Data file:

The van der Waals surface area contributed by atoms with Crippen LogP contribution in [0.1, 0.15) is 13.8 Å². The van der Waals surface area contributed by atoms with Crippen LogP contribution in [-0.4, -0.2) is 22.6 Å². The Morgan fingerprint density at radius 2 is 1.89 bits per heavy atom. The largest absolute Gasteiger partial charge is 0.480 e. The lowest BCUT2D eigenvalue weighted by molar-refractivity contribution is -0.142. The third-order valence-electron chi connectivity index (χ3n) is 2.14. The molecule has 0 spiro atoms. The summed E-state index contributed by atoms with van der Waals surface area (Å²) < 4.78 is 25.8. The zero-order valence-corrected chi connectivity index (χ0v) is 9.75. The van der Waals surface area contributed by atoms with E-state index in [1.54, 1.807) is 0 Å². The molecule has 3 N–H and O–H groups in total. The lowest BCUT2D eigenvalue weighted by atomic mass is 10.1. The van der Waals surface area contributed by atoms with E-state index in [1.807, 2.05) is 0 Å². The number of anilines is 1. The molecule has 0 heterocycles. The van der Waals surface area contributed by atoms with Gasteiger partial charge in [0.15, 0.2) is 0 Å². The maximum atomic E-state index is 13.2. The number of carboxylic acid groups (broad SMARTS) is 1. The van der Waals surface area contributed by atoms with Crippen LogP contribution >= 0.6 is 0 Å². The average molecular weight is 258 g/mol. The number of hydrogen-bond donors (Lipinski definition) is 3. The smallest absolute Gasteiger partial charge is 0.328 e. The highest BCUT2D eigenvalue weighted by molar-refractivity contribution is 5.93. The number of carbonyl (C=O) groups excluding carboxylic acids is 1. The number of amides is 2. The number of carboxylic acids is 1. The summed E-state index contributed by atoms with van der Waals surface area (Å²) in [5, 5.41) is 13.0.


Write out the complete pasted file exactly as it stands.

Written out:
The van der Waals surface area contributed by atoms with Crippen LogP contribution in [0.1, 0.15) is 13.8 Å². The van der Waals surface area contributed by atoms with Crippen LogP contribution in [-0.4, -0.2) is 22.6 Å². The Morgan fingerprint density at radius 2 is 1.89 bits per heavy atom. The largest absolute Gasteiger partial charge is 0.480 e. The lowest BCUT2D eigenvalue weighted by molar-refractivity contribution is -0.142. The third-order valence-electron chi connectivity index (χ3n) is 2.14. The molecule has 0 spiro atoms. The summed E-state index contributed by atoms with van der Waals surface area (Å²) < 4.78 is 25.8. The zero-order valence-corrected chi connectivity index (χ0v) is 9.75. The van der Waals surface area contributed by atoms with E-state index in [1.54, 1.807) is 0 Å². The molecule has 3 N–H and O–H groups in total. The lowest BCUT2D eigenvalue weighted by atomic mass is 10.1. The van der Waals surface area contributed by atoms with E-state index in [1.807, 2.05) is 0 Å². The number of anilines is 1. The molecule has 0 heterocycles. The van der Waals surface area contributed by atoms with Gasteiger partial charge in [0.15, 0.2) is 0 Å². The maximum atomic E-state index is 13.2. The number of carboxylic acid groups (broad SMARTS) is 1. The van der Waals surface area contributed by atoms with Crippen LogP contribution >= 0.6 is 0 Å². The average molecular weight is 258 g/mol. The number of hydrogen-bond donors (Lipinski definition) is 3. The smallest absolute Gasteiger partial charge is 0.328 e. The highest BCUT2D eigenvalue weighted by molar-refractivity contribution is 5.93. The number of carbonyl (C=O) groups excluding carboxylic acids is 1. The number of amides is 2. The number of carboxylic acids is 1. The summed E-state index contributed by atoms with van der Waals surface area (Å²) in [5, 5.41) is 13.0.